The third, and perhaps concerning, is that there may be a group of folks out there who are organized to try to undermine the confidence in the vaccine—we've, perhaps, all read about the Disinformation Dozen, for example. Understanding what those motivations may mean in terms of eroding competence—that's going to be critical right now.
From a messaging standpoint, then, what can public health leaders do about this? Is there anything they can do?
I think the most effective thing that public health leaders can do is to answer difficult questions straight on.
Now, I don't mean to suggest that every single question merits a full response, because there are so many, and many ebb and fall, almost on a daily basis, and disappear from focus.
But there are, from time to time, certain questions that come into sharp focus—for example, concerns that have been expressed around fertility and the vaccine. Those, I think, deserve a full, robust, direct answer from public health authorities. We do that in different ways: we record short videos, which can be easily flipped around social media; as well as engaging with people one-on-one when they send us their questions.
A lot of folks are sending questions not because they are aiming to cause waves, but rather because they, in fact, have a sincerely held question. Answering those sincere questions can actually, I think, bring people on board.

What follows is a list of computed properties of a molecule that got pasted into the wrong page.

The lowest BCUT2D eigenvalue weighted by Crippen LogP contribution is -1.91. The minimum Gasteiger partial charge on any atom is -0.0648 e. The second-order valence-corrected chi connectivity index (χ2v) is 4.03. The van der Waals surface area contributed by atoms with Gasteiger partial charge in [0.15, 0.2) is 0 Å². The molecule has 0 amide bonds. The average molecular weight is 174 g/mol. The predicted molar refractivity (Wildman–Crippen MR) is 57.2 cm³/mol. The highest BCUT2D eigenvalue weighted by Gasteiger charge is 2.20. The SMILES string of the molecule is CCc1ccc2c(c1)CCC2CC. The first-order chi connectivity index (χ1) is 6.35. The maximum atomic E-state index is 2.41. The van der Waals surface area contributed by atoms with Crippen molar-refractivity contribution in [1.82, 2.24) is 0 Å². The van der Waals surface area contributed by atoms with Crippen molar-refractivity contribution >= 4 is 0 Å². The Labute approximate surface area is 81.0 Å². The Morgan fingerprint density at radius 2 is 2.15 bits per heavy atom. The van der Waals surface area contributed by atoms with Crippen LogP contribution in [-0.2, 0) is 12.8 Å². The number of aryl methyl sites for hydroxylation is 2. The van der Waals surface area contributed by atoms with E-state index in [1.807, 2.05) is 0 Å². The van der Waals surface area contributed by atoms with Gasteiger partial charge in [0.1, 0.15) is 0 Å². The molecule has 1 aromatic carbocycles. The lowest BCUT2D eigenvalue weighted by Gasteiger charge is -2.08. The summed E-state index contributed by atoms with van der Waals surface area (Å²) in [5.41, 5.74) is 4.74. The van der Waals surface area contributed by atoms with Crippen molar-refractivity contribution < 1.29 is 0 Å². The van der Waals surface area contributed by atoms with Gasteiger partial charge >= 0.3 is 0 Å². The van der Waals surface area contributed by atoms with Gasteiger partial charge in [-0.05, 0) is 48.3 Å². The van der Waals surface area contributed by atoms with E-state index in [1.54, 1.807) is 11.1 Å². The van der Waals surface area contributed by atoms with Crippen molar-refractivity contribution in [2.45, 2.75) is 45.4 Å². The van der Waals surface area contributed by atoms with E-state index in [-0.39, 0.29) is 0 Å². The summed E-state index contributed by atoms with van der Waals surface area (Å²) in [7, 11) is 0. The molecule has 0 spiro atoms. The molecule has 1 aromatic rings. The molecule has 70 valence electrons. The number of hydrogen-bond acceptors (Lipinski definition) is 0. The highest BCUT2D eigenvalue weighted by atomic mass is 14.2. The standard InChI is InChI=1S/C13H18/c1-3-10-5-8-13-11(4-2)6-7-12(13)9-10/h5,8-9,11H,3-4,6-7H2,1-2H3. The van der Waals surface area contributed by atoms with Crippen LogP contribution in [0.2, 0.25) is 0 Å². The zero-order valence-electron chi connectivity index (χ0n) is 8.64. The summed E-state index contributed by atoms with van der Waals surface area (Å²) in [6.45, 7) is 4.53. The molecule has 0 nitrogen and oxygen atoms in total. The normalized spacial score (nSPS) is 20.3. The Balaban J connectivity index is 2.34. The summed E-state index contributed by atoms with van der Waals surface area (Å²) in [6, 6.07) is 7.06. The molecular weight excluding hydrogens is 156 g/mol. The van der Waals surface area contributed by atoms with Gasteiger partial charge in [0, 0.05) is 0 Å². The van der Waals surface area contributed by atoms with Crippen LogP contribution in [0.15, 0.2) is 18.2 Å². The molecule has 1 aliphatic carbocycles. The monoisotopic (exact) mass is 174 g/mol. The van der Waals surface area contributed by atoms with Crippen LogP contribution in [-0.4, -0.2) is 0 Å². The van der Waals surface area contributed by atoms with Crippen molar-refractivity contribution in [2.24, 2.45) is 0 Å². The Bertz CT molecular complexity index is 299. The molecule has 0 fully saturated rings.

Finally, do you think we can still beat the virus even if we don't win the info war?
I think it will be a challenge.
My concern out there is that we think about pandemic preparedness, sometimes, from a framework of how many gloves, gowns, respirators, and masks do we have, and our vaccines ready to go.
But what about pandemic preparedness from the perspective of scientific literacy? What if, when the next pandemic comes and we have a vaccine ready to go, the public is even more skeptical of that vaccine than they are for this one? That's every bit as part of a pandemic preparedness as are the physical materials that we often think of.
What should we start doing now, today, to prepare the public from a scientific literacy standpoint, for the possibility for the next vaccine and the next set of treatment out there? That is, I think, key and an instrumental part of, as you say, winning the info war that we're in right now.
Finally, today, experienced public health pros who self-identify from an underrepresented group—including people of color, people with disabilities, women, and LGBTQ+ individuals—are invited to apply for a new leadership program.
The Diverse Executives Leading in Public Health program is taking applications. Its aim? To give people more visibility and exposure in public health systems and access to key networks and leadership opportunities.
If you want to know more about this program or anything in our report today, visit the links in the show notes.
Tomorrow, join us again for more ASTHO news and information. Plus, a conversation about the 2021 HIMSS Global Conference happening this week.
I'm Robert Johnson. You’re listening to Public Health Review Morning Edition.